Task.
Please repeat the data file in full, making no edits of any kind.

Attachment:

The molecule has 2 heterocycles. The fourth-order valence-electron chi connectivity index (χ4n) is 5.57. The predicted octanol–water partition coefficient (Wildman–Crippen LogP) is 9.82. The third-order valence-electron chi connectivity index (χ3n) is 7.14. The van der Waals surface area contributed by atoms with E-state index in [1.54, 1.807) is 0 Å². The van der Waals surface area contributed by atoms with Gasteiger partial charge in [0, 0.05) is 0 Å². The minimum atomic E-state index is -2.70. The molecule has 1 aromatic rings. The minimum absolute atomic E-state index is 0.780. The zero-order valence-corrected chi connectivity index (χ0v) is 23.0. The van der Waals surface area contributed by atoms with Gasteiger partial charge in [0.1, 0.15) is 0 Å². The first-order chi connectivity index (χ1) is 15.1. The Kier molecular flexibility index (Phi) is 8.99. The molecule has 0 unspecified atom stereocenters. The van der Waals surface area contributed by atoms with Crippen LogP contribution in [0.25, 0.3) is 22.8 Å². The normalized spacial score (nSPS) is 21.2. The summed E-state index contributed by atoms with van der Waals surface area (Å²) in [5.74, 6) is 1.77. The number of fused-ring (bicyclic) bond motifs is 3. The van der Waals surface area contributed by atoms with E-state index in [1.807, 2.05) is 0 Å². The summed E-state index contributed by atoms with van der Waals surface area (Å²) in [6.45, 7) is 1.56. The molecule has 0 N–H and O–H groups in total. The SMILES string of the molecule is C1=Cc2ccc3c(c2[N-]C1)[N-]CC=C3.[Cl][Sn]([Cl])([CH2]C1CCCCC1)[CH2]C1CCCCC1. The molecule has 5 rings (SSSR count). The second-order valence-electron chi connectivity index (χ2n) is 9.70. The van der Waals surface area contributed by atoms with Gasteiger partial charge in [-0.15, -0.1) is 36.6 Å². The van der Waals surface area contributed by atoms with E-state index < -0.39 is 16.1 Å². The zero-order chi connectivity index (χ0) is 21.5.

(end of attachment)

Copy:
The molecule has 2 heterocycles. The fourth-order valence-electron chi connectivity index (χ4n) is 5.57. The predicted octanol–water partition coefficient (Wildman–Crippen LogP) is 9.82. The third-order valence-electron chi connectivity index (χ3n) is 7.14. The van der Waals surface area contributed by atoms with E-state index in [1.54, 1.807) is 0 Å². The van der Waals surface area contributed by atoms with Gasteiger partial charge in [0, 0.05) is 0 Å². The minimum atomic E-state index is -2.70. The molecule has 1 aromatic rings. The minimum absolute atomic E-state index is 0.780. The zero-order valence-corrected chi connectivity index (χ0v) is 23.0. The van der Waals surface area contributed by atoms with Gasteiger partial charge in [0.1, 0.15) is 0 Å². The first-order chi connectivity index (χ1) is 15.1. The Kier molecular flexibility index (Phi) is 8.99. The molecule has 0 unspecified atom stereocenters. The van der Waals surface area contributed by atoms with Crippen LogP contribution in [0.25, 0.3) is 22.8 Å². The normalized spacial score (nSPS) is 21.2. The summed E-state index contributed by atoms with van der Waals surface area (Å²) in [5.74, 6) is 1.77. The number of fused-ring (bicyclic) bond motifs is 3. The van der Waals surface area contributed by atoms with E-state index in [1.807, 2.05) is 0 Å². The summed E-state index contributed by atoms with van der Waals surface area (Å²) in [6.45, 7) is 1.56. The molecule has 0 N–H and O–H groups in total. The SMILES string of the molecule is C1=Cc2ccc3c(c2[N-]C1)[N-]CC=C3.[Cl][Sn]([Cl])([CH2]C1CCCCC1)[CH2]C1CCCCC1. The molecule has 5 rings (SSSR count). The second-order valence-electron chi connectivity index (χ2n) is 9.70. The van der Waals surface area contributed by atoms with Gasteiger partial charge in [-0.15, -0.1) is 36.6 Å². The van der Waals surface area contributed by atoms with E-state index < -0.39 is 16.1 Å². The zero-order chi connectivity index (χ0) is 21.5.